Still we do not have a national outcry to develop a truly industrial economy. What happened to our “Make In India” campaign? It seems that our current rulers are more interested in protecting cows, forcing people to sing Vande Mataram and asking us to take a pledge for getting rid of poverty, terrorism, casteism and commnalism in five years that has eluded us for the past five millenniums.
China has leveraged its huge population to build tech behemoths Baidu and Alibaba, something we have singularly failed to achieve.
The presence of innumerable foreign companies helped China to strengthen its technological base with Chinese companies now competing with the western, Japanese and South Korean companies in high-end consumer products.
China’s massive military machine is based largely on domestically produced hardware. We, by contrast still import most of our sophisticated military requirements. China is already challenging the US interests in the South China Sea, while we rush to Washington to complain every time Pakistan does something sinister to us, or China maintains its intransigence against our interests.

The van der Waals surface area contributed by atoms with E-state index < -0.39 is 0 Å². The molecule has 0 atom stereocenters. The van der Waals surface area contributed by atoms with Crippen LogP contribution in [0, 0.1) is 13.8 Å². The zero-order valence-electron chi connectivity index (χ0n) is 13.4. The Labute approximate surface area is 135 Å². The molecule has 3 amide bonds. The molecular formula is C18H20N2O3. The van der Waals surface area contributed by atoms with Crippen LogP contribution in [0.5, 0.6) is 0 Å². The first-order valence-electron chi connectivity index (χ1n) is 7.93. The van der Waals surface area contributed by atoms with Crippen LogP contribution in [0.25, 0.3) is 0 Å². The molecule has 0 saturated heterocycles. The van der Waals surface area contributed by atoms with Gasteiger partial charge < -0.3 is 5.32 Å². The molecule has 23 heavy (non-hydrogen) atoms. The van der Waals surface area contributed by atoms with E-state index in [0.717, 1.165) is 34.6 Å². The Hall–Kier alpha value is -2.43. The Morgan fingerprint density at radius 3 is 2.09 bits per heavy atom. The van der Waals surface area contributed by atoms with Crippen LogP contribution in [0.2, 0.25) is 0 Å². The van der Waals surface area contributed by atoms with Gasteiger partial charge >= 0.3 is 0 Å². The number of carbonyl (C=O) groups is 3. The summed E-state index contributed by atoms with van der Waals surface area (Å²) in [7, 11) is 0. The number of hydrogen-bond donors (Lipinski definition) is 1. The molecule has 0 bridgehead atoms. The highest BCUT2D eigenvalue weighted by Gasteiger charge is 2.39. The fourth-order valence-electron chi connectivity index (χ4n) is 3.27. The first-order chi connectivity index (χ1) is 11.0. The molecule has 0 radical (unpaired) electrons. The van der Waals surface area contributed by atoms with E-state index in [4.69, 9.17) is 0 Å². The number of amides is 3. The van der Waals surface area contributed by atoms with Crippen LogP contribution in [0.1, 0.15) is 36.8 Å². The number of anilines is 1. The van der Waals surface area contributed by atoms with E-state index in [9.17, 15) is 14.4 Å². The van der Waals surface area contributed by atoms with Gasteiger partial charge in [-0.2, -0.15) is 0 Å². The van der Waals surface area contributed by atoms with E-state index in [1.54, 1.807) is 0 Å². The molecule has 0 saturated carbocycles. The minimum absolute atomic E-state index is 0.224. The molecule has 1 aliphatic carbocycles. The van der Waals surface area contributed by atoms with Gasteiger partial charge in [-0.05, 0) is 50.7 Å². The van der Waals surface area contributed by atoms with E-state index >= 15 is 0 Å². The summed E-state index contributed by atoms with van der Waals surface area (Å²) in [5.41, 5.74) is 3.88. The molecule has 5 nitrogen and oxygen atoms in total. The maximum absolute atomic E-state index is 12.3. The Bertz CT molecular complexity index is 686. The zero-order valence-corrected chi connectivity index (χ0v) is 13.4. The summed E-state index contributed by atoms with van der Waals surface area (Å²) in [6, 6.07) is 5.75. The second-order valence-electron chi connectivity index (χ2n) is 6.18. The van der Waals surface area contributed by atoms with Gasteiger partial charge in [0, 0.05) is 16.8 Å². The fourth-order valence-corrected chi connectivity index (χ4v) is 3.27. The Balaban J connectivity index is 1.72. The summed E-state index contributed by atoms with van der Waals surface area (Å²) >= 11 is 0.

Let us hope that, in lieu of impractical populist pledges and forced show of patriotism in this year’s Independence day celebration, our Prime Minister would urge us to take a new pledge at the end of the 70th year of our Independence on 15 August 2018 that states, “We’ll catch up with China before the end of this Century.”
(The writer is former Dean and Emeritus Professor of Applied Mathematics, University of Twente, The Netherlands)